- Connect their users (customers, e.g. hungry eaters) with a range of potential suppliers of solutions (e.g. restaurants), allowing them to browse for options, order, track, rate and share experiences.
- Capture the need to fulfil the delivery of the necessary items
- Engage a set of delivery partners (e.g. UPS, FedEx, Wolt, Bolt, or individual contractors acting as a delivery partner) to interface between the Consumers and the Providers.
All platform businesses evolve their ability to build a network of consumers and suppliers, with modern platform businesses also connecting delivery partners in the mix.
They act as a conduit or pipeline that connects them. They act as a modern value delivery device to the benefit of all stakeholders.
As a digital business, they would then use the information centralised in the behaviours of their stakeholders to create differentiating strategies:
- Determine commission strategies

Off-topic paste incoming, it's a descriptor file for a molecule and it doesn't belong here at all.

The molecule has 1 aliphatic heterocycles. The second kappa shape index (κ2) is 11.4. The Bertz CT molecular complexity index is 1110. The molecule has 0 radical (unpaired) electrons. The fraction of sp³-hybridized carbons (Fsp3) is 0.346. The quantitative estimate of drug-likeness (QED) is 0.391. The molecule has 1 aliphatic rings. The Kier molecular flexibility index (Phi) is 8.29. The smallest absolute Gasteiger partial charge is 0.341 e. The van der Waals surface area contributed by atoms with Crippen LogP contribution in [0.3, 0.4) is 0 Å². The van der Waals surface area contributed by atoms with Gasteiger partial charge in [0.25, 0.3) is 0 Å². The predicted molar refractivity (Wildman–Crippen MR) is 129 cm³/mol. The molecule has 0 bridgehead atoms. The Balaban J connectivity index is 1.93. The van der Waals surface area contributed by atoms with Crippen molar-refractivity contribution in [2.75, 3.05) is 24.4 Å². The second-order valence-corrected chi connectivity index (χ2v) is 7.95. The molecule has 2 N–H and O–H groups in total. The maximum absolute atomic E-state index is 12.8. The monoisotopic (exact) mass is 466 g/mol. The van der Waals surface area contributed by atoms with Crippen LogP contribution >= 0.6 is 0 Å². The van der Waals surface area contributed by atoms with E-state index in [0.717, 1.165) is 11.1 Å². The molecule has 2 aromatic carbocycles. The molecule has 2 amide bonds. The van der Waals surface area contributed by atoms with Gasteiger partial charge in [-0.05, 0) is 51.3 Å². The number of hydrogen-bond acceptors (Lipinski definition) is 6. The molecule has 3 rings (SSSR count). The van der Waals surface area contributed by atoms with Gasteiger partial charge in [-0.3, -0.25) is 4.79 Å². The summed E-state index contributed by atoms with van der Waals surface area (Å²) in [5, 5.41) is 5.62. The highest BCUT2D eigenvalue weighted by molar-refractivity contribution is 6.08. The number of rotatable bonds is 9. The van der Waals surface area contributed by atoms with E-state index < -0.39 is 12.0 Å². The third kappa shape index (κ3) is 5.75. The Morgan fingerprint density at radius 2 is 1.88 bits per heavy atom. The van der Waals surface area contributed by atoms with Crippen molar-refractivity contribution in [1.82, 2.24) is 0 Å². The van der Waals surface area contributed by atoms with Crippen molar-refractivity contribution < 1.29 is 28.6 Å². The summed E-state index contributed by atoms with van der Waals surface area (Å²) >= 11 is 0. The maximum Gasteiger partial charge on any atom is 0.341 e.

- Establish minimum fees or special handling fees (e.g. late hour etc.)
- Drive promotions and demand strategies
- Identify new ventures and opportunities for investment
1+1 = 3
Platform businesses offer traditional businesses a great partnership model on which to build success.
They remove the guesswork on what needs to be done to make products and services of interest findable and purchasable.
Using an example, if your products meet the criteria required by the Amazon rules, you can swiftly create a merchant relationship with them to load your products (digital or physical) onto their regional web stores and start selling without needing to further invest in payment systems, or learn complex logistic strategies.
Using another example, if you are an individual seeking to earn some extra cash, you can swiftly join the Uber/Lyft driver network. Without handling marketing or other complex customer dealings, you are presented quickly with a stream of customer leads waiting to be helped with your diligent driving skills.
Platforms are the key to creating a centralised home base for delivering products or services that fit a pre-agreed format.
By leveraging their strengths and focusing on developing a high-performance value-chain system, platform businesses can:
- Grow faster and scale better, as they are in the business of building great, efficient and easy-to-transact value delivery pipelines.